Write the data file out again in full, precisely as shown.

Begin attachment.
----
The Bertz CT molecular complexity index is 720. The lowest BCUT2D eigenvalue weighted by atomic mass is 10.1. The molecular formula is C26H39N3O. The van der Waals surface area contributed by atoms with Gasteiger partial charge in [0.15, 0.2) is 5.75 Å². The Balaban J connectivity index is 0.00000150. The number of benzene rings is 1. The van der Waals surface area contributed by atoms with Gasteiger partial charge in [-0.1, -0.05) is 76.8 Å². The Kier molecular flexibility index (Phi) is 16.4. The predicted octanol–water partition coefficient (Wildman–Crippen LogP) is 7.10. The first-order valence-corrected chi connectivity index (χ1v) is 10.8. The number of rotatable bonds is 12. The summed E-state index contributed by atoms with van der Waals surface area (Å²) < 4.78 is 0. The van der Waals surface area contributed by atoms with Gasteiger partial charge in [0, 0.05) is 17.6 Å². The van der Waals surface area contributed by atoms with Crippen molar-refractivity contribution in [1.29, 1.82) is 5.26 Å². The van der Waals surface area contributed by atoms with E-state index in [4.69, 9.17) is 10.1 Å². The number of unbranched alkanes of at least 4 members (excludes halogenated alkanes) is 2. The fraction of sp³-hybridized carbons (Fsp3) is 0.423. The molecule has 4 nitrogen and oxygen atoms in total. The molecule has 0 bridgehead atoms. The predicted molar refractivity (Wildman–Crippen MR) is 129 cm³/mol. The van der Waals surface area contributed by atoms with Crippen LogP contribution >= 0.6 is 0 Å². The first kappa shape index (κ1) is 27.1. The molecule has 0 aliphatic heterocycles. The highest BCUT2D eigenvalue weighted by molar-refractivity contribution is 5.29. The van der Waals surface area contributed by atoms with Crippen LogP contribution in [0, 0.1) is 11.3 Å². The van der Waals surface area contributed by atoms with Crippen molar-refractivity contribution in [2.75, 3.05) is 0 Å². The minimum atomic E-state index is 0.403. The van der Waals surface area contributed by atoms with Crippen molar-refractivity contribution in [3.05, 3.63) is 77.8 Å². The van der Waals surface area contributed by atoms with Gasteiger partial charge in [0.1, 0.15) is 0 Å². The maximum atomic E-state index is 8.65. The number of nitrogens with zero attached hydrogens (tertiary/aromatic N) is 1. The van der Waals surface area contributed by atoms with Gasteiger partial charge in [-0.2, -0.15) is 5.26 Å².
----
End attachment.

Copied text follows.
The Bertz CT molecular complexity index is 720. The lowest BCUT2D eigenvalue weighted by atomic mass is 10.1. The molecular formula is C26H39N3O. The van der Waals surface area contributed by atoms with Gasteiger partial charge in [0.15, 0.2) is 5.75 Å². The Balaban J connectivity index is 0.00000150. The number of benzene rings is 1. The van der Waals surface area contributed by atoms with Gasteiger partial charge in [-0.1, -0.05) is 76.8 Å². The Kier molecular flexibility index (Phi) is 16.4. The predicted octanol–water partition coefficient (Wildman–Crippen LogP) is 7.10. The first-order valence-corrected chi connectivity index (χ1v) is 10.8. The number of rotatable bonds is 12. The summed E-state index contributed by atoms with van der Waals surface area (Å²) < 4.78 is 0. The van der Waals surface area contributed by atoms with Gasteiger partial charge in [0, 0.05) is 17.6 Å². The van der Waals surface area contributed by atoms with Crippen molar-refractivity contribution in [1.29, 1.82) is 5.26 Å². The van der Waals surface area contributed by atoms with E-state index in [4.69, 9.17) is 10.1 Å². The number of unbranched alkanes of at least 4 members (excludes halogenated alkanes) is 2. The fraction of sp³-hybridized carbons (Fsp3) is 0.423. The molecule has 4 nitrogen and oxygen atoms in total. The molecule has 0 bridgehead atoms. The predicted molar refractivity (Wildman–Crippen MR) is 129 cm³/mol. The van der Waals surface area contributed by atoms with Crippen LogP contribution >= 0.6 is 0 Å². The first kappa shape index (κ1) is 27.1. The molecule has 0 aliphatic heterocycles. The highest BCUT2D eigenvalue weighted by molar-refractivity contribution is 5.29. The van der Waals surface area contributed by atoms with Crippen LogP contribution in [0, 0.1) is 11.3 Å². The van der Waals surface area contributed by atoms with Crippen molar-refractivity contribution in [2.75, 3.05) is 0 Å². The minimum atomic E-state index is 0.403. The van der Waals surface area contributed by atoms with Crippen molar-refractivity contribution in [3.05, 3.63) is 77.8 Å². The van der Waals surface area contributed by atoms with Gasteiger partial charge in [0.1, 0.15) is 0 Å². The maximum atomic E-state index is 8.65. The number of nitrogens with zero attached hydrogens (tertiary/aromatic N) is 1. The van der Waals surface area contributed by atoms with Gasteiger partial charge in [-0.2, -0.15) is 5.26 Å².